2019 Michigan Measles Outbreak Information

As of July 2019, the Michigan Department of Health and Human Services has confirmed 46 total measles cases statewide since March 13, 2019.

An outbreak, which began in mid-March and ended in May, resulted in 42 cases in Southeast Michigan - 40 in Oakland County, one in Wayne County and one in the City of Detroit. Infected individuals range in age from 8 months to 63 years; a majority of the cases involve adults.

Additional cases were reported in:

  • An international traveler following a visit to Washtenaw County.

  • An international traveler visiting St. Clair County.

  • ​A Grand Traverse County resident who traveled internationally.

  • A Detroit resident who traveled internationally.

Unvaccinated residents, or residents who are unsure of their vaccination status, should get vaccinated. Residents should contact their healthcare provider or local health department to receive vaccine. If symptoms develop, do not visit your doctor or emergency room unless you call ahead so they can take precautions to prevent exposure to other individuals.

The measles vaccine is highly effective and very safe. A single dose of measles vaccine protects about 95 percent of children, but after two doses, almost 100 percent are immune. You cannot get measles from the vaccine. It can be effective within 72 hours of exposure to prevent illness. More information on the measles vaccine is available in the fact sheets:

In addition, immune globulin treatment is effective within six days of exposure for high-risk individuals. Talk to your healthcare provider to determine if immune globulin is right for you and if it is available. High-risk individuals include those who are unvaccinated or unsure about vaccination status, pregnant women and those who are immune-compromised (have a weakened immune system due to illness and diseases like HIV, malnutrition and/or medications).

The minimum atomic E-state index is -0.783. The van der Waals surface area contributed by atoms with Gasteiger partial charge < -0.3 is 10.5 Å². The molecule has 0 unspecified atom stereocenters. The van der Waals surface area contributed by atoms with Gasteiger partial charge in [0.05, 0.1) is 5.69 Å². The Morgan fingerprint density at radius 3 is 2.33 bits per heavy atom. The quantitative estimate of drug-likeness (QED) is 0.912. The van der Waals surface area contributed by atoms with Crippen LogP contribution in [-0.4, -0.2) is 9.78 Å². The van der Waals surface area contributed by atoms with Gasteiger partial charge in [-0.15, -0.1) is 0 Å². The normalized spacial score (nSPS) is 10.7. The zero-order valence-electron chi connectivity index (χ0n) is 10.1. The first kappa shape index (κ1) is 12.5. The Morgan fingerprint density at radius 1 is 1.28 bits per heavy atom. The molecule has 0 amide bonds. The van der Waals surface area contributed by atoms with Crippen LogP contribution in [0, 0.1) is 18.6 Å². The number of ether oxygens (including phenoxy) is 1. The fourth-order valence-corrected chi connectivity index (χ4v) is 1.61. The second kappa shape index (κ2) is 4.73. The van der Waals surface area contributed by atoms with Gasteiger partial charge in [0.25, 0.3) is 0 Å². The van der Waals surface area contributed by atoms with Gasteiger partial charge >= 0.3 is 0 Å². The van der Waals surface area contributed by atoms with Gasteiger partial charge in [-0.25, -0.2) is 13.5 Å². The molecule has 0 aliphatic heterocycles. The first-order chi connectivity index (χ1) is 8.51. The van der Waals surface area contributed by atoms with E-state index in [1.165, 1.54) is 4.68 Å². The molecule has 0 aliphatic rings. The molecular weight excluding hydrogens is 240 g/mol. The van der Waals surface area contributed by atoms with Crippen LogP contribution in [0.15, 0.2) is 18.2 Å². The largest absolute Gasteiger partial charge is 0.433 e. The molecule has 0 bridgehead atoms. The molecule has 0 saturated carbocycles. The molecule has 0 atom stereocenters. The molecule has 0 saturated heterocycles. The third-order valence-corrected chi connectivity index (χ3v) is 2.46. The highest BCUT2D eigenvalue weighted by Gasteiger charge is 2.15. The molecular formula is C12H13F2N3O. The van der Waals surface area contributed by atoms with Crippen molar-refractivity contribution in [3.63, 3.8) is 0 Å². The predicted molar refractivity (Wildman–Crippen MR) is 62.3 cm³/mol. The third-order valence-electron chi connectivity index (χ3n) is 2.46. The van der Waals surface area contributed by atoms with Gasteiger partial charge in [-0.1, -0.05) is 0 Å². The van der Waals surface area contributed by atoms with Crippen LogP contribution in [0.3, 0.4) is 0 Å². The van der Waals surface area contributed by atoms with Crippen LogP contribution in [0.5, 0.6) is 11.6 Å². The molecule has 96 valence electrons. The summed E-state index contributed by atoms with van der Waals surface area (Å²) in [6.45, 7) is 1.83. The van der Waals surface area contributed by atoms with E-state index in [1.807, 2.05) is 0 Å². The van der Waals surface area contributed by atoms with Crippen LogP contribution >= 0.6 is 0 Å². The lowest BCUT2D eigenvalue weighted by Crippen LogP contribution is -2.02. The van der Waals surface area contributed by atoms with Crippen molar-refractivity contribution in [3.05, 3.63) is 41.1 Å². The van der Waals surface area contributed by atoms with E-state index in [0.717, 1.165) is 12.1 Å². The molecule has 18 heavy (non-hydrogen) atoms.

To find your local health department, visit Malph.org/resources/directory

Residents with questions about vaccination are encouraged to visit IVaccinate.org for information based on credible medical science and research to help them protect from vaccine-preventable diseases, such as measles. The I Vaccinate campaign is a joint effort of the Franny Strong Foundation and Michigan Department of Health and Human Services, and is supported by every major medical group in the state and the U.S. Centers for Disease Control and Prevention. 

Healthcare Provider Information

Persons who work in health care settings are at increased risk of exposure to measles and at increased risk of transmission to persons at high risk of severe measles. All persons who work in such settings and have the potential for exposure to potentially infectious patients or materials should have presumptive evidence of immunity to measles to prevent any potential outbreak. Additional guidance is provided in the following documents: